During the day, the skin protects our body from harmful environmental influences and determines our external appearance. It regenerates itself at night and lack of sleep is not only bad for our health – unfortunately, it is also visible in our eyes. Here you can find out what exactly happens to our skin during sleep and why restful sleep is crucial for a healthy and beautiful complexion.
Table of Contents
- structurestructure & function of the skin
- Skin & Sleep
- Lack of sleep damages the skin
- This is how the skin regenerates while you sleep
- Support for skin health & beauty sleep
Our skin is one of the most important organs in our body and forms the basis for a well-groomed appearance. It covers the entire surface of the body, is one of our sensory organs and represents a vital protective barrier that protects the body from numerous harmful influences. Especially during the day, our skin suffers from the effects of light and UV radiation, heat, cold, injuries and infections. Depending on the time of day, the moisture content, the pH value, the temperature and the activity of the sebum and sweat glands fluctuate. At night, when we rest and sleep, numerous important regeneration processes are running in our body and the skin also recovers from the harmful influences it is exposed to in everyday life. Sufficient and restful sleep is therefore of great importance for the maintenance and care of healthy and strong skin.
Structure & function of the skin
The skin is basically made up of three different skin layers. They each fulfill different functions that are crucial for our health not only externally but also within the body.
1 - Epidermis (upper skin)
The epidermis consists largely of a horny layer and forms the uppermost protective barrier of the skin. It is therefore primarily responsible for the defense against harmful substances and pathogens and also offers mechanical protection against bumps, cuts or blows.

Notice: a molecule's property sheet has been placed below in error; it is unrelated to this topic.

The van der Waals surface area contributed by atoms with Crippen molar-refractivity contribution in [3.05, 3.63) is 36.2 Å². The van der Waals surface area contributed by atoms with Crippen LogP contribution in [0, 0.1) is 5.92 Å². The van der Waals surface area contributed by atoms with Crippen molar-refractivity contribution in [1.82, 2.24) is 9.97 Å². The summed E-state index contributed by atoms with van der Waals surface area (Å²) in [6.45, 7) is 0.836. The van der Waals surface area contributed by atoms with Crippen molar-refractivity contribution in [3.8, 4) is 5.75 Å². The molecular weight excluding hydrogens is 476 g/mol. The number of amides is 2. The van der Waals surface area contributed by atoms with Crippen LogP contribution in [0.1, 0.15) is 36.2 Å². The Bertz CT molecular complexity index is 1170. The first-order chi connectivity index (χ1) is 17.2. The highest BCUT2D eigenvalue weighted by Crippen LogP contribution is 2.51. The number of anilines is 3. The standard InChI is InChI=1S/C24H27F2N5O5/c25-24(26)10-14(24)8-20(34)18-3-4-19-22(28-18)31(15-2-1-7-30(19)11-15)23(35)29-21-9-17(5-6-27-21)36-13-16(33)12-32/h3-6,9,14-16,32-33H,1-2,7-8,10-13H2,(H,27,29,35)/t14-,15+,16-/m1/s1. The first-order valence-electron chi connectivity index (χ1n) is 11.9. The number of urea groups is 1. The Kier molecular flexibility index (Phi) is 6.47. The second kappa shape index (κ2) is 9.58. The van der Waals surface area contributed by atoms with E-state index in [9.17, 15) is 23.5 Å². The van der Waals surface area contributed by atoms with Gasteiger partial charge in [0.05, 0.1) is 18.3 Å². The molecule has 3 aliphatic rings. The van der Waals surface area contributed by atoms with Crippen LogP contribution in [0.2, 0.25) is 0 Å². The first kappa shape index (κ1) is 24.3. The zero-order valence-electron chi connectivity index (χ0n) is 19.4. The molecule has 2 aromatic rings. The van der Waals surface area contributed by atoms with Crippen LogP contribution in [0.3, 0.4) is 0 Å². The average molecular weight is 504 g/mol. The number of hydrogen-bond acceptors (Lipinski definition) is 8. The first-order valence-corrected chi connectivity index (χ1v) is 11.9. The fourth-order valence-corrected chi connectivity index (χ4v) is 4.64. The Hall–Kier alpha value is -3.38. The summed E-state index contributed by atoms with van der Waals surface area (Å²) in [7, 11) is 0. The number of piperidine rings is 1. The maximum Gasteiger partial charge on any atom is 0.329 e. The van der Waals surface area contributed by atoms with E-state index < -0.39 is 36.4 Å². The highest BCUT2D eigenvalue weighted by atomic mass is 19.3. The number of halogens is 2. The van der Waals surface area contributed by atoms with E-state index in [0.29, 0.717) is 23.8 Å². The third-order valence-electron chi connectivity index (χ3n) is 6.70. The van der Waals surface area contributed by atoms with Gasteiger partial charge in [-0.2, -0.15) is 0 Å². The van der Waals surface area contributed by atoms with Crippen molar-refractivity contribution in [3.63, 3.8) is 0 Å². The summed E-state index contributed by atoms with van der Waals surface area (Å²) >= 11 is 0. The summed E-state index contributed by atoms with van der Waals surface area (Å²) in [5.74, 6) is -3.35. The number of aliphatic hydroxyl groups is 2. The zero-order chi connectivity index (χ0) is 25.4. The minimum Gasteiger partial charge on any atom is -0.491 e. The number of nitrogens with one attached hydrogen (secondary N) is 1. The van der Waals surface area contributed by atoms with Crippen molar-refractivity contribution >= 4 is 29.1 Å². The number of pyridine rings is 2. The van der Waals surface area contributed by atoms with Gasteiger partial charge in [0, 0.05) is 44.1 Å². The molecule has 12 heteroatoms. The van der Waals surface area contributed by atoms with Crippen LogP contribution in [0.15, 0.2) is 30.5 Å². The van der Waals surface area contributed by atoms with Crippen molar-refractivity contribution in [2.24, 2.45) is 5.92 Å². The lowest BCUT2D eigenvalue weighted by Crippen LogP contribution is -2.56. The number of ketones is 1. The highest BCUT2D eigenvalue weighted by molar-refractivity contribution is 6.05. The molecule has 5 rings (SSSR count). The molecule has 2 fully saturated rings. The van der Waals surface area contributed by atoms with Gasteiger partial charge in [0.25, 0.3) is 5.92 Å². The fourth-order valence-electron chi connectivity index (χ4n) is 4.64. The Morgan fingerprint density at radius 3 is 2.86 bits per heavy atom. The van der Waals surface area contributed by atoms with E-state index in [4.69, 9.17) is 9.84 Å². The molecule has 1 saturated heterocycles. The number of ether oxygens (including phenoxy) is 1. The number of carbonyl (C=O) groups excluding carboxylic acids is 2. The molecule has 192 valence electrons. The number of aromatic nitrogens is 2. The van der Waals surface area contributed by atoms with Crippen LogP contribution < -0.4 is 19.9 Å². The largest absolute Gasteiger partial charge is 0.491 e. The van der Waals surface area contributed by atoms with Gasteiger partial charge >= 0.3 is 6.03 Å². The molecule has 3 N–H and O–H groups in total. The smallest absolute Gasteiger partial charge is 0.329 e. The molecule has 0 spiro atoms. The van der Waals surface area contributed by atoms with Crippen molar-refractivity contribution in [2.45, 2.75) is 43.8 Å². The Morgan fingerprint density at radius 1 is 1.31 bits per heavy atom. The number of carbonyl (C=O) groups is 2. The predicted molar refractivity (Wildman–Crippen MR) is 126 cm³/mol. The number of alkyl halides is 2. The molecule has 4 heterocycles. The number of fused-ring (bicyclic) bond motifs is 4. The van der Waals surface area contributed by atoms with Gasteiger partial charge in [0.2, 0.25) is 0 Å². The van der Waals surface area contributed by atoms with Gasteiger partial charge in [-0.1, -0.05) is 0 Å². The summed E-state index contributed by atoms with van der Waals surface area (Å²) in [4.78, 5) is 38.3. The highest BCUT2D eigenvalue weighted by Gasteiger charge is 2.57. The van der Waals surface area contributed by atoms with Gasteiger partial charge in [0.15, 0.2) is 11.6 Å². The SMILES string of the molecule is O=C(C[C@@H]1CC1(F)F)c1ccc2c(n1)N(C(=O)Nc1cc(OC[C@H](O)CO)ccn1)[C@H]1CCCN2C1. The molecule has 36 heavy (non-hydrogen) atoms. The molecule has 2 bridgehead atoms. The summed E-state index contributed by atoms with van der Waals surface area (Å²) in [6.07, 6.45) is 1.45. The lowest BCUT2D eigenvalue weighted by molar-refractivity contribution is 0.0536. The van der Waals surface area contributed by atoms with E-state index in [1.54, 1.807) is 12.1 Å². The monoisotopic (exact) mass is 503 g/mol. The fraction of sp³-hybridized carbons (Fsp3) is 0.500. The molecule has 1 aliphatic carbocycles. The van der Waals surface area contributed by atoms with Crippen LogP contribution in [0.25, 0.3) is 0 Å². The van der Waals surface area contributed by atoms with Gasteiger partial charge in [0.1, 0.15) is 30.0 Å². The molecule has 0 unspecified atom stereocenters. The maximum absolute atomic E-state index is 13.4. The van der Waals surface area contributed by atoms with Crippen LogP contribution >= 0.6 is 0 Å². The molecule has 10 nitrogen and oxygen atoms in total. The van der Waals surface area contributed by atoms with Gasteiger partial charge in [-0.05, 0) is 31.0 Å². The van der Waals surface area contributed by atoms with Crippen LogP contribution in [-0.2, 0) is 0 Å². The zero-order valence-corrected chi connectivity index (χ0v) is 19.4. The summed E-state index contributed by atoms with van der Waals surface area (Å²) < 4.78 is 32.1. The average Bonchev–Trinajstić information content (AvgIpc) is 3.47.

2 - Dermis (skin)
The dermis located under the epidermis consists of connective tissue fibers containing collagen, which are responsible for elasticity and firmness. In the dermis there are also many blood and lymphatic vessels, the sebaceous and sweat glands as well as numerous nerve fibers, vessels and muscle cells.
3 - Subcutis (subcutaneous tissue)
The last layer of skin is made up of loose connective and fatty tissue and separates the skin inside the body from other tissue.
The different layers of the skin take on numerous different functions that are important for our health not only externally, but also within the body. These include, for example, protection against toxins and harmful radiation or the defense against pathogens through the important protective acid mantle. The skin also plays an important role in regulating our body temperature, protects the body from dehydration and high stress caused by intense heat or cold and, as a sensory organ, is able to perceive a wide variety of stimuli (e.g. temperature, pain, pressure). . The skin also fulfills important tasks inside the body. It contains important immune cells, forms vitamin D, which is important for the organism, and is used, among other things, to store water, fat and various metabolic products.